In the end, Sam managed to appease my urgent panic and we decided the best thing we could do for the moment was concentrate on a couple of changes that we thought would have the most impact.

The first was, as soon as we realised Rory had torticollis, we embarked on repositioning his head and neck as much as possible. Annoyingly, this usually meant disturbing him as soon as he’d nodded off to move his head into a different position. As long as it was comfortable for him, we’d constantly reposition his head to get him to start using those neglected muscles on the other side of his neck. If his neck had been hurting when first born, he was no longer in pain any more, but those muscles were much weaker after several months of not being used, so he continued to default to the same neck position.

I held him and kept him in a sling as much as I possibly could. We swapped sides on the bed (he co-slept in a sidecar cot at night so he always fed with his head facing the same way). I bought a special mattress for his moses basket as I felt the slightly concave mattress led to more restrictive movement for his head. We started using the hammock-like Baby Bjorn balance sitter instead of the more hard, structured bouncy chair we’d had for his first six weeks (Read more about why the Baby Bjorn Balance Sitter is good for flat head syndrome in my post here).

flat head syndrome plagiocephaly

All these things combined did make a big difference and over the course of the next few months the sharp angle of his plagiocephaly had noticeably reduced. The top left photo above was taken at 8 weeks and the bottom right was taken at 5 months.

We then reached the point where he was rolling and sitting up and therefore the pressure was not on that part of his head so frequently. I thought things would continue to progress further after we reached this stage, but to be honest, I haven’t noticed much improvement since then.

Although nowhere near as bad as it was at six weeks, even now at two and a half, his head is still very misshapen at the back. To most people, it probably isn’t noticeable unless you press your hand to the back of his head, but as his mother, I can see it just by looking. And every time I notice it reminds me of the mistakes we made when he was very little. In hindsight it all seems so obvious that we should have been looking out for it.

Although we did the best we could as soon as we realised Rory had positional plagiocephely, it remains one of my biggest sources of “mum guilt” because it feels like it could have so easily been prevented.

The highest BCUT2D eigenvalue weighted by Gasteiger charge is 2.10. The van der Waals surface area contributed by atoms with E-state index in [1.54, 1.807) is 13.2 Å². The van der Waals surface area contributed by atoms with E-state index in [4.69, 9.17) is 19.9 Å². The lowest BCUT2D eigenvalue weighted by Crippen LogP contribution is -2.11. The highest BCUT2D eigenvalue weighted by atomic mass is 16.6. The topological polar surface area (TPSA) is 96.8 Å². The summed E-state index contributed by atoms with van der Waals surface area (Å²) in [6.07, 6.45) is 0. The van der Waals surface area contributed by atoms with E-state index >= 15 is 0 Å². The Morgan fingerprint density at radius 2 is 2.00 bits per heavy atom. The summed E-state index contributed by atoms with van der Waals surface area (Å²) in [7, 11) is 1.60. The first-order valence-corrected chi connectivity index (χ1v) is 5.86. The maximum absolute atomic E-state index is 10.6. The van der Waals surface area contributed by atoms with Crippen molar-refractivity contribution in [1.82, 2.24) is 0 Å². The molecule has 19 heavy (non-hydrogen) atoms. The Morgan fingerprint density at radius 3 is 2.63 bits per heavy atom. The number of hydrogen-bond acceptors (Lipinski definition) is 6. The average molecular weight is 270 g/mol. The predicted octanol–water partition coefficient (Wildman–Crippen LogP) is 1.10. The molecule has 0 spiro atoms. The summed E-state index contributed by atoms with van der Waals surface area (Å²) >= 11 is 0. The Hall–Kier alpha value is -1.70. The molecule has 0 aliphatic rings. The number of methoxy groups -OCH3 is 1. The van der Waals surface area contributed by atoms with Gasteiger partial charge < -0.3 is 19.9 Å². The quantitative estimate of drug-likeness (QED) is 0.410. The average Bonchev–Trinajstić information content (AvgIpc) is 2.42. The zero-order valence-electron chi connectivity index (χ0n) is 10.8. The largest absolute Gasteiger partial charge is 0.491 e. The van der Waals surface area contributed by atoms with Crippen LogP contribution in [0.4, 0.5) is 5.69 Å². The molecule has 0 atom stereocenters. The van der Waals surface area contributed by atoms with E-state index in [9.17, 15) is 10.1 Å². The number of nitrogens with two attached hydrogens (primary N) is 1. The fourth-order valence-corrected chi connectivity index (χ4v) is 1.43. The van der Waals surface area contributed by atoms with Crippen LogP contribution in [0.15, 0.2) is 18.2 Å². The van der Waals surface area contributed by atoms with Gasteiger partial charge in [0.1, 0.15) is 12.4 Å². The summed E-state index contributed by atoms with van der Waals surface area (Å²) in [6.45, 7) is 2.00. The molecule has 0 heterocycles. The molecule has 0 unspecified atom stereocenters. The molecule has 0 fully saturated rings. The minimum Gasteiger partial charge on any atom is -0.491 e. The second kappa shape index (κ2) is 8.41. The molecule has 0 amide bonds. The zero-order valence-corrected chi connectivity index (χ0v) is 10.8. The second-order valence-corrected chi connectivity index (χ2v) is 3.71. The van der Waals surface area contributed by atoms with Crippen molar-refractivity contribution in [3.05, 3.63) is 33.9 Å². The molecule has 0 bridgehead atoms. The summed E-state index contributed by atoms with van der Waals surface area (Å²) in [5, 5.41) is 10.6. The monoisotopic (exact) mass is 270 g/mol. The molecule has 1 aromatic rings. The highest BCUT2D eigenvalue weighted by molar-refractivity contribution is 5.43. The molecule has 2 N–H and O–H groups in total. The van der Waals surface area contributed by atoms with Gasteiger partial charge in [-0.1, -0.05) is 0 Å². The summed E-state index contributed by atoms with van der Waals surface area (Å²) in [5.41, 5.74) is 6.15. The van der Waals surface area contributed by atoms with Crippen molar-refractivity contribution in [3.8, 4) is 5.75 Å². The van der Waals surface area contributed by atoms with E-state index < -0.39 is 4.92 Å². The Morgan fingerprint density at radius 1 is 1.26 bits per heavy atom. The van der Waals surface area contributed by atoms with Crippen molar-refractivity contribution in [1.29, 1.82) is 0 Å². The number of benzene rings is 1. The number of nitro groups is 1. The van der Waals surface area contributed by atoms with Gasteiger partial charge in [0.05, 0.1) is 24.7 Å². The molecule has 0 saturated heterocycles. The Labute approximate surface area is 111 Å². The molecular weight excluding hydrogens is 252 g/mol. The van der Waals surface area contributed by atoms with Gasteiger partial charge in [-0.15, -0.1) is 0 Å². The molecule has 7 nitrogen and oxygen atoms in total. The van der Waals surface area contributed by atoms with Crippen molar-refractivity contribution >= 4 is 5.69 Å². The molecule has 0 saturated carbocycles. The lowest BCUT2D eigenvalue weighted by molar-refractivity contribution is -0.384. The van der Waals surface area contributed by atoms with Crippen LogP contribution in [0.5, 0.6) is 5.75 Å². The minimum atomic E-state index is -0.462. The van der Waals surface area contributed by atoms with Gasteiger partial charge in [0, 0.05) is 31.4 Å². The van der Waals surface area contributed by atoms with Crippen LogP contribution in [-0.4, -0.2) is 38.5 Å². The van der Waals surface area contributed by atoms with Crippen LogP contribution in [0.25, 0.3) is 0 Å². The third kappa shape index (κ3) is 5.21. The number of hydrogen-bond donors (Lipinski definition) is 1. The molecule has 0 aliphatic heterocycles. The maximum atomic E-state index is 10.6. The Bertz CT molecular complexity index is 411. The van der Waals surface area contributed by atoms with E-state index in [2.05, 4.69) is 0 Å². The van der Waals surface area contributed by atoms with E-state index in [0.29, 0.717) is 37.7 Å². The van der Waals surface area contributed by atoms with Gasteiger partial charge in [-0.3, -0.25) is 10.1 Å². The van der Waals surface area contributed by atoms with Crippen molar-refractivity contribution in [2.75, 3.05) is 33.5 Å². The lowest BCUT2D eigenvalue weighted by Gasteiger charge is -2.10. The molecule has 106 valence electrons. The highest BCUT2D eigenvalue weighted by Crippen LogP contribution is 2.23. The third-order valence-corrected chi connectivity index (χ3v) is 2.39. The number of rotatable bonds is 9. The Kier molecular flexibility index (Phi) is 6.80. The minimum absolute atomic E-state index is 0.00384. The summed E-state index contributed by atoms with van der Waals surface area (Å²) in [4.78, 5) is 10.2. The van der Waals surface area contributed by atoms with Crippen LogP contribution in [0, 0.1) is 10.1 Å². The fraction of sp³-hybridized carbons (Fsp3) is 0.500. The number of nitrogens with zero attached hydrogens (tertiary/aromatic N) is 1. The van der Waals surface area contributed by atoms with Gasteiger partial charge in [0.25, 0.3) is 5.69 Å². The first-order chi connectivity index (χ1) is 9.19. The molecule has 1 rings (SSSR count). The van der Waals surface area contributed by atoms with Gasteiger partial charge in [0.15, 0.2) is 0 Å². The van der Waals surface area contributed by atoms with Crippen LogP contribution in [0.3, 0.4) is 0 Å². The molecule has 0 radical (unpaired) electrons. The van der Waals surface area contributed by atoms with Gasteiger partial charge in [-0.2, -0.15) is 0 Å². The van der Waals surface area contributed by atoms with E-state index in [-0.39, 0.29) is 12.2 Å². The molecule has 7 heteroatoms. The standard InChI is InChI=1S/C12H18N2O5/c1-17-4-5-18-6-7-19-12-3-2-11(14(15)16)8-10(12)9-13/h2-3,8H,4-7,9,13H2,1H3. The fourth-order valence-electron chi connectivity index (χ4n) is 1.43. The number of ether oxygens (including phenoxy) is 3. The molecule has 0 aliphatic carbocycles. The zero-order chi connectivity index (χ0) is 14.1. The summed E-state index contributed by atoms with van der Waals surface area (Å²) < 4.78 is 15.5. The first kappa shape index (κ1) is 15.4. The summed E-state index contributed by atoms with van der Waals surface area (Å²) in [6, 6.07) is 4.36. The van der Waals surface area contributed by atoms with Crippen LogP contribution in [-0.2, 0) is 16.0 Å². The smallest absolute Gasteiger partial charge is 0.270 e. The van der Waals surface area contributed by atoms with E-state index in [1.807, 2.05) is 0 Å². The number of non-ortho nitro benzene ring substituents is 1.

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6 comments

  1. Don’t feel guilty – it’s not your fault. I don’t know any new mum – even to their second baby – who starts thinking about flat head syndrome the moment their baby is born. It’s the sort of thing you think about once you notice it and it sounds like you did as much as you could to correct it. You now have a beautiful little boy who has a slightly wonky head which is unnoticeable to most people. He will be fine x

    1. Thanks Donna. I think I come across more emotional about it in this post than is the case in reality. I think even when something isn’t your fault and there’s no other way you would have been able to play it, you still feel guilty because it’s just a natural parent reaction. It was two years ago now and definitely not setting I dwell on every day, but mainly I wrote this thinking it might inform/help others going through it.

  2. I’m a pediatric physical therapist here in the US. It’s mind boggling to me that you couldn’t get in to see a PT in a timely manner!! I’m glad that some reading helped you, and it seems that you figured out some stuff to do. But I’m sad that you didn’t have the resources that our parents get here.

    1. Yes we unfortunately live in a London borough that is notoriously overstretched in its health services. Getting anywhere with a referral from an NHS GP is very difficult. The resources are there if you can pay for private healthcare and lots of people go down that route and can sometimes even claim it from their employer if there are health benefits in place. I think the private side of things is quite similar to the US in that respect.

  3. Just reading this. I had a friend whose first son had this and she had every sort of cushion going. She is similar to you in that she feel enormous guilt about the whole thing despite there not being much more that she could have done to help him.
    Try not to let it get to you too much, although I know that that is easier said than done x

    1. Thanks Sarah. I think the guilt is inevitable because of the fact that flat head syndrome is somewhat preventable, it’s just that you don’t realise it’s happened until it’s happened.